Gaskin: The military can be surprisingly progressive, historically. With gender roles, however, especially when it comes to military spouses who are female, it can still be very regressive. That’s something that I have been low-key been rebelling against for sixteen years now. Sometimes, in kind of a petulant way.

I do understand the importance of community-building for military spouses. Our families are put under so much pressure, because of what our spouses do, and how they spend so much time away from us—oftentimes under dangerous, stressful conditions. But those communities can become regressive and harmful, I think, when they begin to dictate what a typical military spouse is or should be like. I think that my poems are a response to that—to add agency and humanity back to a role that many people see as being very static. We’re definitely more complex than how we’re portrayed by media.

Rumpus: Speaking of gender and families, some of the most striking writing appears in your postpartum poems. Specifically, I’m thinking right now of the metaphor of digging yourself up like a bulb and moving back home. For me, it really speaks to that primal question of military-family experience: Where are we from? How do we “put down roots”?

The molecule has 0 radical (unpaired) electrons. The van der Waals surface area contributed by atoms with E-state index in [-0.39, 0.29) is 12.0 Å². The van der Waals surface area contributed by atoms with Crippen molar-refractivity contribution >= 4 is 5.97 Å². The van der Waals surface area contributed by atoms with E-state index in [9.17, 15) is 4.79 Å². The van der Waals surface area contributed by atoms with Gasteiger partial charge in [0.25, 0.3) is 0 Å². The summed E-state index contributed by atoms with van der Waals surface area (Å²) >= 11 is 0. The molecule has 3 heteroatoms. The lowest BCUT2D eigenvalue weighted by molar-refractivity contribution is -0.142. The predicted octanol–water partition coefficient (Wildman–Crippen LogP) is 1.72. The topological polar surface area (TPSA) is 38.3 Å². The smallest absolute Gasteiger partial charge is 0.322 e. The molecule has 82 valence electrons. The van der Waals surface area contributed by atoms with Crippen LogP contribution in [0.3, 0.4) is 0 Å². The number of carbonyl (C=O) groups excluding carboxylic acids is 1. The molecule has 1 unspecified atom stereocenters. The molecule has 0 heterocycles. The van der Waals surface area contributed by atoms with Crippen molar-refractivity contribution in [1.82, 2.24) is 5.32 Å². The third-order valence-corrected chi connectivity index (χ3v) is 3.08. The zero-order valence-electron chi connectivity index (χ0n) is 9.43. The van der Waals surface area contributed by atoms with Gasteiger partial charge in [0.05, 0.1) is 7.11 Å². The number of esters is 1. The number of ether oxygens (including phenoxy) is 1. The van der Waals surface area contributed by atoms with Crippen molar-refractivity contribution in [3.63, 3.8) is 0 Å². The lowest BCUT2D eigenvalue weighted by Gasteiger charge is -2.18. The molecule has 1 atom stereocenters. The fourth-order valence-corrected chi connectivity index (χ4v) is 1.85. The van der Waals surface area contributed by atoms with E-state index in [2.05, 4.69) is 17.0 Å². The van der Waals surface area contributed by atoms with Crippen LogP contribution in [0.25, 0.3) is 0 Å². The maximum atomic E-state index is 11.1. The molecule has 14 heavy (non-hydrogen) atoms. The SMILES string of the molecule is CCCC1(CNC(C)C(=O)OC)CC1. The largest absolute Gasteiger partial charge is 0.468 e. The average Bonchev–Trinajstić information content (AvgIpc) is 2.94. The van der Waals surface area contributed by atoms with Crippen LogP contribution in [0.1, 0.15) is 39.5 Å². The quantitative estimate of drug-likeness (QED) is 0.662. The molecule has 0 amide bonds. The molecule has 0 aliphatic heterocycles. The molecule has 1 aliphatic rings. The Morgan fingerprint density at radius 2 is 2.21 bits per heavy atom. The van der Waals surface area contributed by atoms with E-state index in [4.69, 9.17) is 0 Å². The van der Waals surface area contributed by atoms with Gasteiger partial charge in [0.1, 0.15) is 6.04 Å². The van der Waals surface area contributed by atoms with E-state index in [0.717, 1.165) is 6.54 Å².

That idea of bulbs—which can be planted and replanted—I think it’s far more helpful to a military person than other metaphors might be. That it’s not a matter of “roots”; it’s a matter of coming back to life in a new place, in another season.

Gaskin: Moving so much requires a lot of resilience, way more than I often feel like I’m capable of. That’s a hard lesson being a part of the military system has taught me. It’s been valuable, but there are sacrifices.

When I married I was like, “We’ll see the world.” And that did not happen. We’ll never be stationed overseas, which is too bad. But I also know that living in different parts of the US has been good for me, mostly because I just don’t think I’m the type of person who would have been able to do that on my own without support. As far as our country’s military footprint around the world, however, that’s different. In some places, our military is definitely an unwanted interloper.

Rumpus: What poem would you love to have someone yell out as a request? “Play Free Bird!”

Gaskin: My favorite poem to read out loud is “Fuck, Marry, Kill.”